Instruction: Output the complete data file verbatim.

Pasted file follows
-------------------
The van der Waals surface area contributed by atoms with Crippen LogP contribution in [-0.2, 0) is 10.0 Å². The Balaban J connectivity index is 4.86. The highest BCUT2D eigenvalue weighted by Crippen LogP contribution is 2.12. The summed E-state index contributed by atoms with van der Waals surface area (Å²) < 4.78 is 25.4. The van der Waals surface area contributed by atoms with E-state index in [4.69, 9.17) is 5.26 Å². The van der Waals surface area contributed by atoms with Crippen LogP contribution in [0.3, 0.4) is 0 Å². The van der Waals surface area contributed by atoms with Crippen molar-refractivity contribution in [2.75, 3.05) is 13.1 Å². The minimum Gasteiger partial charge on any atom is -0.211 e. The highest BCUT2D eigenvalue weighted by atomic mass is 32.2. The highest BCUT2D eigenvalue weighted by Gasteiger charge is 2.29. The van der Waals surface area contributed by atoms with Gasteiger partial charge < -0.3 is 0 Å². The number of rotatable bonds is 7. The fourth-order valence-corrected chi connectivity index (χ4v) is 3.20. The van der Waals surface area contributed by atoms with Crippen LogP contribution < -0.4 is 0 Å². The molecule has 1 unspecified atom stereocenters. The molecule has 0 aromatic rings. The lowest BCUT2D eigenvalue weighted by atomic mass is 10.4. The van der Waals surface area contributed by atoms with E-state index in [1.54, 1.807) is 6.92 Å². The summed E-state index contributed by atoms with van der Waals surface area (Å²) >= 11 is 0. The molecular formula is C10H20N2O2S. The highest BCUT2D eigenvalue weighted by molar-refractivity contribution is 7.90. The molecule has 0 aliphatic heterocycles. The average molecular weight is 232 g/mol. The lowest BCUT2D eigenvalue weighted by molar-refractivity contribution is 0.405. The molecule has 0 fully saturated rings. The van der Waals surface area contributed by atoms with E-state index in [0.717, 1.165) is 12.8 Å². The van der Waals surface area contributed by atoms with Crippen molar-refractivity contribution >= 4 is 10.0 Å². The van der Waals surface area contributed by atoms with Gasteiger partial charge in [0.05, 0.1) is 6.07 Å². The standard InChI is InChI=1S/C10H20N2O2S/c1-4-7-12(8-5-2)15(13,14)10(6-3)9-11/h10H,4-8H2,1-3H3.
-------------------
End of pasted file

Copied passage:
The van der Waals surface area contributed by atoms with Crippen LogP contribution in [-0.2, 0) is 10.0 Å². The Balaban J connectivity index is 4.86. The highest BCUT2D eigenvalue weighted by Crippen LogP contribution is 2.12. The summed E-state index contributed by atoms with van der Waals surface area (Å²) < 4.78 is 25.4. The van der Waals surface area contributed by atoms with E-state index in [4.69, 9.17) is 5.26 Å². The van der Waals surface area contributed by atoms with Crippen LogP contribution in [0.3, 0.4) is 0 Å². The van der Waals surface area contributed by atoms with Crippen molar-refractivity contribution in [2.75, 3.05) is 13.1 Å². The minimum Gasteiger partial charge on any atom is -0.211 e. The highest BCUT2D eigenvalue weighted by atomic mass is 32.2. The highest BCUT2D eigenvalue weighted by Gasteiger charge is 2.29. The van der Waals surface area contributed by atoms with Gasteiger partial charge < -0.3 is 0 Å². The number of rotatable bonds is 7. The fourth-order valence-corrected chi connectivity index (χ4v) is 3.20. The van der Waals surface area contributed by atoms with Crippen LogP contribution < -0.4 is 0 Å². The molecule has 1 unspecified atom stereocenters. The molecule has 0 aromatic rings. The lowest BCUT2D eigenvalue weighted by atomic mass is 10.4. The van der Waals surface area contributed by atoms with E-state index in [1.54, 1.807) is 6.92 Å². The summed E-state index contributed by atoms with van der Waals surface area (Å²) >= 11 is 0. The molecular formula is C10H20N2O2S. The highest BCUT2D eigenvalue weighted by molar-refractivity contribution is 7.90. The molecule has 0 aliphatic heterocycles. The average molecular weight is 232 g/mol. The lowest BCUT2D eigenvalue weighted by molar-refractivity contribution is 0.405. The molecule has 0 fully saturated rings. The van der Waals surface area contributed by atoms with E-state index in [0.717, 1.165) is 12.8 Å². The van der Waals surface area contributed by atoms with Crippen molar-refractivity contribution >= 4 is 10.0 Å². The van der Waals surface area contributed by atoms with Gasteiger partial charge in [0.05, 0.1) is 6.07 Å². The standard InChI is InChI=1S/C10H20N2O2S/c1-4-7-12(8-5-2)15(13,14)10(6-3)9-11/h10H,4-8H2,1-3H3.